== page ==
By Peter Boyd, a Florida attorney who founded PaperStreet. He has helped over 1,500 law firms with their websites, content and marketing.

In this fast-paced world we live in, people consume information in various ways. Whether it’s by listening to the radio, watching YouTube videos or scrolling through pages online, there is one thing we know for sure—information must be made available to everybody regardless of where they are in life’s journey.

If you have a website, you have probably taken great pains to ensure that it is eye-catching, easy to follow and in proper working order at all times. But did you take everyone into account when you created your website? All too often, individuals with disabilities are unable to use the internet in ways that those without disabilities typically take for granted. However, when creating a website, it is crucial to keep in mind the diverse skill sets and abilities of your users. So, what can you do to ensure accessibility for the masses? Below are a few ideas to help you have a website that meets the majority of people’s needs.

In order for your site to appeal to a wide range of users (including those with cognitive or other types of disabilities), your site should be designed accordingly.

How your website appears to everyone matters.

We know that having flashy graphics and using cool fonts may be the ultimate goal for those who want their websites to immediately grab people. However, what about those who are visually impaired? Can they enjoy your site just as much?

There are several things you can do to help ensure your site is meeting the needs of all who visit. For instance, make sure it is free from clutter, very well organized and has a uniform look that includes plenty of white space.


Also, be sure that there is a high contrast between your site’s text and the background used. For those who are visually impaired, if the background is too dark, the text will simply fade into it, making it much more difficult to read.

Your web pages should also contain just enough information to get your immediate point across. Do not give users too many choices or too much detail on one page. And definitely steer clear of creating pages where users have to constantly scroll down to get to more information. One way to avoid the “forever scroll” is to simply include links to whatever additional information you’d like to provide so they can be sent to a fresh new page.

Keep it cute and simple.

The average person’s attention span is not as long as you may think. That said, it is important for you to avoid having large chunks of text on your web pages. Break up the text with subheadings and appropriate graphics in order to keep the user interested. Make sure the language is clear and easily understood by the masses (keeping it at an 8th-grade reading level is always a good idea).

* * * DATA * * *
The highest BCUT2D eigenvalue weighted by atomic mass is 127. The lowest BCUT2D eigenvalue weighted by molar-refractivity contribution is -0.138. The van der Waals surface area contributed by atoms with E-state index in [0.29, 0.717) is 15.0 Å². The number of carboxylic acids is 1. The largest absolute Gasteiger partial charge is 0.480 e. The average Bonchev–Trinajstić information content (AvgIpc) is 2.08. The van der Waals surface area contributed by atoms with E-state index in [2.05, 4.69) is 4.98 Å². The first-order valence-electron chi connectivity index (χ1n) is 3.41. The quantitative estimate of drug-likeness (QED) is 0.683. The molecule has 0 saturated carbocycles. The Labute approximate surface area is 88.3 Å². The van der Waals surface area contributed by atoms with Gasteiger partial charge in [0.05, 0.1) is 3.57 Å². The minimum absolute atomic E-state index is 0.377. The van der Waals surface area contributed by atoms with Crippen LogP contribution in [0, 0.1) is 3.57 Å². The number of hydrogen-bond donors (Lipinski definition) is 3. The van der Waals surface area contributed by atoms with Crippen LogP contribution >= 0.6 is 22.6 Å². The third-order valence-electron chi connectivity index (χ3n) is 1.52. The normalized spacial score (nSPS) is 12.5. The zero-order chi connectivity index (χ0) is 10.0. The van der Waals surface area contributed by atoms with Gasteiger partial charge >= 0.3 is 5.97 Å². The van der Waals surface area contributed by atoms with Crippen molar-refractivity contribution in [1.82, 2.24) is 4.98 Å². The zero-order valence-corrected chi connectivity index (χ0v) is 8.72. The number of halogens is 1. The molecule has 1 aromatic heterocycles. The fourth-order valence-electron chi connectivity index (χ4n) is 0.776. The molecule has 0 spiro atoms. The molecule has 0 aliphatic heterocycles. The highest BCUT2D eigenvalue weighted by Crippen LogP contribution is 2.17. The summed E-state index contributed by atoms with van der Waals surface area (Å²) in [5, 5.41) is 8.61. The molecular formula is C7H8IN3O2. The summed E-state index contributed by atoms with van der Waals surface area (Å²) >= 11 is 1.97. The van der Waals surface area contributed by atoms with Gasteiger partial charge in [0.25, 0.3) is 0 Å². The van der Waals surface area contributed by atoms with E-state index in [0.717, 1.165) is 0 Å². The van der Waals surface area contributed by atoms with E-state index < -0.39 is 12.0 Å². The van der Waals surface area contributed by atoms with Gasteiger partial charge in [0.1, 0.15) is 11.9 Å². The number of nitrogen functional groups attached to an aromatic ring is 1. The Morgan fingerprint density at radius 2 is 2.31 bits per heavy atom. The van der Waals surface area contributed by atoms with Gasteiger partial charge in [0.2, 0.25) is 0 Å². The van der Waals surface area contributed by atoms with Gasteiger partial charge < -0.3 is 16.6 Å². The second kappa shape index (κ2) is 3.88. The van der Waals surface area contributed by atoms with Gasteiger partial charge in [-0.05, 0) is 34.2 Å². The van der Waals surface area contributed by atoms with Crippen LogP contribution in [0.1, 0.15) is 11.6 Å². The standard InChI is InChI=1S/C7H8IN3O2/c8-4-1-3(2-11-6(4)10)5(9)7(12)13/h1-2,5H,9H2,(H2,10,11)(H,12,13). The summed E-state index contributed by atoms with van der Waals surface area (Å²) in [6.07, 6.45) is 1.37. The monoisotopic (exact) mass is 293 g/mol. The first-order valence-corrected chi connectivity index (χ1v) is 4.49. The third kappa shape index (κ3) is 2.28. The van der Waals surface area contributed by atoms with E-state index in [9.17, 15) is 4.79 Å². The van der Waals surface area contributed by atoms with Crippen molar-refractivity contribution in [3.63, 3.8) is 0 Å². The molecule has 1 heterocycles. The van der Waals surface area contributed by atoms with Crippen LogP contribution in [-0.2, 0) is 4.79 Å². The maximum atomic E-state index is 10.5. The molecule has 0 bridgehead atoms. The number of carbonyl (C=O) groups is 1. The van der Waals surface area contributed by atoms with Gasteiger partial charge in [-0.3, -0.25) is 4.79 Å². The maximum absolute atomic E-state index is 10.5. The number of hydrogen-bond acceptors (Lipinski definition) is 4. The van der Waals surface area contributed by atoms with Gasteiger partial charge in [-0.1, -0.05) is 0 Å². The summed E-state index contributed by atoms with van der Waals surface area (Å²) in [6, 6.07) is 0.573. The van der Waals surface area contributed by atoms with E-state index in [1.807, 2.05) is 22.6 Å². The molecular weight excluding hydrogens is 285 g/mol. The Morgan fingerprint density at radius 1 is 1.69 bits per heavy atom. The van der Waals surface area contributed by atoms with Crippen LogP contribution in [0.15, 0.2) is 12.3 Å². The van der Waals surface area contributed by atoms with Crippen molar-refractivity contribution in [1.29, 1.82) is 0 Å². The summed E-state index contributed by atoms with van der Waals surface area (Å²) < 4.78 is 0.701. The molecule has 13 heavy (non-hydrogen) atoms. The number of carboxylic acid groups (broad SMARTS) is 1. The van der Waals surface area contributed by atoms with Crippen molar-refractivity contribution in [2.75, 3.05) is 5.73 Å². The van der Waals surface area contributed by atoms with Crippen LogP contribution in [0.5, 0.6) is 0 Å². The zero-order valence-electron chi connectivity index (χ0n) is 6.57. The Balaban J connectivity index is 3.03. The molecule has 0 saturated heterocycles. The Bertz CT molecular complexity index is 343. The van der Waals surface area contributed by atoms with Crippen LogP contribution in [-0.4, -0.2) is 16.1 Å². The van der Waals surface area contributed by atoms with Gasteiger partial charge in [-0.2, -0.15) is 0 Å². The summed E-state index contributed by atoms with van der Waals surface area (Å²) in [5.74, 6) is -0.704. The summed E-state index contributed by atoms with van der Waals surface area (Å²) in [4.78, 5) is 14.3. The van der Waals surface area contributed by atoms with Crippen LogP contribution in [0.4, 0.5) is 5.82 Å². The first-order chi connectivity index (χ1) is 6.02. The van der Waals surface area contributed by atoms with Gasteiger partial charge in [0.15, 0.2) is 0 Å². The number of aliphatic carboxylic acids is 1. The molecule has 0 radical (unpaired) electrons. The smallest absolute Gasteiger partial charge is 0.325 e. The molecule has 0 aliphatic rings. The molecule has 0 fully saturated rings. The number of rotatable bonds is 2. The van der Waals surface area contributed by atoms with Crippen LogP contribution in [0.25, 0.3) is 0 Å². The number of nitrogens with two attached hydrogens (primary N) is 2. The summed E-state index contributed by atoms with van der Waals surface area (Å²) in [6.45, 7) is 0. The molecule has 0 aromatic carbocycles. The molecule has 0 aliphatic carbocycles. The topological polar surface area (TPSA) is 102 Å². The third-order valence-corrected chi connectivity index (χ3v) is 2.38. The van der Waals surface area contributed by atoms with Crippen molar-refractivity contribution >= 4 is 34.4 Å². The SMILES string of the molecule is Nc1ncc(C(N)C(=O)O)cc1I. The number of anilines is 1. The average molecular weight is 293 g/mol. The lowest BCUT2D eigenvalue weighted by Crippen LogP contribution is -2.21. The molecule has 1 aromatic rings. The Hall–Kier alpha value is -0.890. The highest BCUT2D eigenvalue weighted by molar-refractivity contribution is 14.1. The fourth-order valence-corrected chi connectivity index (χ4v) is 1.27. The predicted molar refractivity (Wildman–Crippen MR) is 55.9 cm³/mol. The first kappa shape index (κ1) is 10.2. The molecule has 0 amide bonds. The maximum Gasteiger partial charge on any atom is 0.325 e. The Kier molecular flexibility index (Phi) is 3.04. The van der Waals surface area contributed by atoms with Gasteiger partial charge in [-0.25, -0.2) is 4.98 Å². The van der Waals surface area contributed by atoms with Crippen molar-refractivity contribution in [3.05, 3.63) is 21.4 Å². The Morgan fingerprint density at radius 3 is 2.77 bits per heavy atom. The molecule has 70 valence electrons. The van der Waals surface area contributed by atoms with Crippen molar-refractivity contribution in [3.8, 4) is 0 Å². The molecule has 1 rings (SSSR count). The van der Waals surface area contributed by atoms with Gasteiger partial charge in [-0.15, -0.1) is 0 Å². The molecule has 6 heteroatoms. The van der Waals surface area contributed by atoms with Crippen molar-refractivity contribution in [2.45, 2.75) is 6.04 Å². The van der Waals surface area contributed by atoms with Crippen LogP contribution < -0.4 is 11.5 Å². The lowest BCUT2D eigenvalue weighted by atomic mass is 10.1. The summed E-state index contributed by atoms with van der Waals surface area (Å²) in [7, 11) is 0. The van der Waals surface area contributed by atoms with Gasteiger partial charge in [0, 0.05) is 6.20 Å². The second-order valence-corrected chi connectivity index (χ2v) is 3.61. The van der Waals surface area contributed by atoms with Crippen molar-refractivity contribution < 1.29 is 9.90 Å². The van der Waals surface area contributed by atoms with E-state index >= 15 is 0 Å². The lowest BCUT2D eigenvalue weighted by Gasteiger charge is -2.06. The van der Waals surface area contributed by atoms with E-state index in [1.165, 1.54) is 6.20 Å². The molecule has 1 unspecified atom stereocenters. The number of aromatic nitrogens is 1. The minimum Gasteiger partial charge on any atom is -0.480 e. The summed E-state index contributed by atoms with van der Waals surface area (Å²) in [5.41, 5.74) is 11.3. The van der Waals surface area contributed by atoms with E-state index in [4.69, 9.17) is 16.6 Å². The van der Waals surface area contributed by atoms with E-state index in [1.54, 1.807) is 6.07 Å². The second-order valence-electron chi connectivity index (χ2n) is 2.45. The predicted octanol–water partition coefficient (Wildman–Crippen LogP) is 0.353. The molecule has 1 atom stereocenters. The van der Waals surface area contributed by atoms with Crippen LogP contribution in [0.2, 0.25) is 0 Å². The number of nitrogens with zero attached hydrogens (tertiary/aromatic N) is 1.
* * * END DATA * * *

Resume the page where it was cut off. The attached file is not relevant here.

Keep your sentences short and sweet and if you include images, make certain they include alt tags so that those with visual impairments can still understand the content even though they are unable to see the images. While you may think your text looks better if it is fully justified, those with reading or vision disabilities may struggle to comprehend what’s on the page.

Make it easy for people to find what they need.

Have you ever been on a site and said to yourself, “All I want to do is find XYZ and pay for it?” The creators of the site have you clicking five times just to get to the intended product that may or may not meet your needs. Annoying, right? Well, imagine that feeling multiplied for those with disabilities.

Accessible website designs should include clear links and buttons that are easy to locate on the webpage. There should be consistent navigational controls that offer clear paths for users to be able to go back with ease or even start over when necessary. And much like the mall maps that say, “YOU ARE HERE,” consider marking each web page with something similar so the user will know where they are at all times.

These are just a few ideas that can help make your website more accessible to those with disabilities. If you need assistance with improving your site, there is plenty of help available to you—take advantage of it.


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